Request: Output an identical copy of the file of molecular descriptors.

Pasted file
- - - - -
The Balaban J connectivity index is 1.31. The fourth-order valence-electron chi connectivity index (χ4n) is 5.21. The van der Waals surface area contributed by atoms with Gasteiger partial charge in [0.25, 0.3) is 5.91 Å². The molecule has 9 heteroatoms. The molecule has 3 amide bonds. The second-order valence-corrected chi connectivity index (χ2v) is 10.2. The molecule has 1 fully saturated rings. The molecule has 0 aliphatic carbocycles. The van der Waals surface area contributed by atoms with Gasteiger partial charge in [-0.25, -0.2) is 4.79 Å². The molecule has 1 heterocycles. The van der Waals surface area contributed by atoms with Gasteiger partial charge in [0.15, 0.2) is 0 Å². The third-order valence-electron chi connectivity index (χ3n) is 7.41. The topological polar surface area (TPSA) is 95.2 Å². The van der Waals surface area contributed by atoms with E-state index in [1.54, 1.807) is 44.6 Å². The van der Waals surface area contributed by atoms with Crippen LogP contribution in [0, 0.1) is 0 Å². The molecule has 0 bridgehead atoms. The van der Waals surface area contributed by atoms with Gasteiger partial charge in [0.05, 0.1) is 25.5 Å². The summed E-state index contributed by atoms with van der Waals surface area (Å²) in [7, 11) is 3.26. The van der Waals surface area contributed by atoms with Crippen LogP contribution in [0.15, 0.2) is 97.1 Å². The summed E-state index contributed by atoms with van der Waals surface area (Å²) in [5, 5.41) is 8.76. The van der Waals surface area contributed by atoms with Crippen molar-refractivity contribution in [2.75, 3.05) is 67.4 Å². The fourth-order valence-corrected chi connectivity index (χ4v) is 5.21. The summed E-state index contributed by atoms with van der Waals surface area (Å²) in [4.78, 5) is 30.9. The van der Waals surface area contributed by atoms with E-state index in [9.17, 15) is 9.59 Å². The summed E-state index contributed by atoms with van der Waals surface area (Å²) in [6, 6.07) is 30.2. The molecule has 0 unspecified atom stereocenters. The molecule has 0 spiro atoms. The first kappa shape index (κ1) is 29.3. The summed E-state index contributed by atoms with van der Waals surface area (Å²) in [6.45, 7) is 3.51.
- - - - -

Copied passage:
The Balaban J connectivity index is 1.31. The fourth-order valence-electron chi connectivity index (χ4n) is 5.21. The van der Waals surface area contributed by atoms with Gasteiger partial charge in [0.25, 0.3) is 5.91 Å². The molecule has 9 heteroatoms. The molecule has 3 amide bonds. The second-order valence-corrected chi connectivity index (χ2v) is 10.2. The molecule has 1 fully saturated rings. The molecule has 0 aliphatic carbocycles. The van der Waals surface area contributed by atoms with Gasteiger partial charge in [-0.25, -0.2) is 4.79 Å². The molecule has 1 heterocycles. The van der Waals surface area contributed by atoms with Gasteiger partial charge in [0.15, 0.2) is 0 Å². The third-order valence-electron chi connectivity index (χ3n) is 7.41. The topological polar surface area (TPSA) is 95.2 Å². The van der Waals surface area contributed by atoms with E-state index in [1.54, 1.807) is 44.6 Å². The van der Waals surface area contributed by atoms with Crippen LogP contribution in [0, 0.1) is 0 Å². The molecule has 0 bridgehead atoms. The van der Waals surface area contributed by atoms with Gasteiger partial charge in [0.05, 0.1) is 25.5 Å². The summed E-state index contributed by atoms with van der Waals surface area (Å²) in [7, 11) is 3.26. The van der Waals surface area contributed by atoms with Crippen LogP contribution in [0.15, 0.2) is 97.1 Å². The summed E-state index contributed by atoms with van der Waals surface area (Å²) in [5, 5.41) is 8.76. The van der Waals surface area contributed by atoms with Crippen molar-refractivity contribution in [2.75, 3.05) is 67.4 Å². The fourth-order valence-corrected chi connectivity index (χ4v) is 5.21. The summed E-state index contributed by atoms with van der Waals surface area (Å²) in [4.78, 5) is 30.9. The van der Waals surface area contributed by atoms with E-state index in [9.17, 15) is 9.59 Å². The summed E-state index contributed by atoms with van der Waals surface area (Å²) in [6, 6.07) is 30.2. The molecule has 0 unspecified atom stereocenters. The molecule has 0 spiro atoms. The first kappa shape index (κ1) is 29.3. The summed E-state index contributed by atoms with van der Waals surface area (Å²) in [6.45, 7) is 3.51.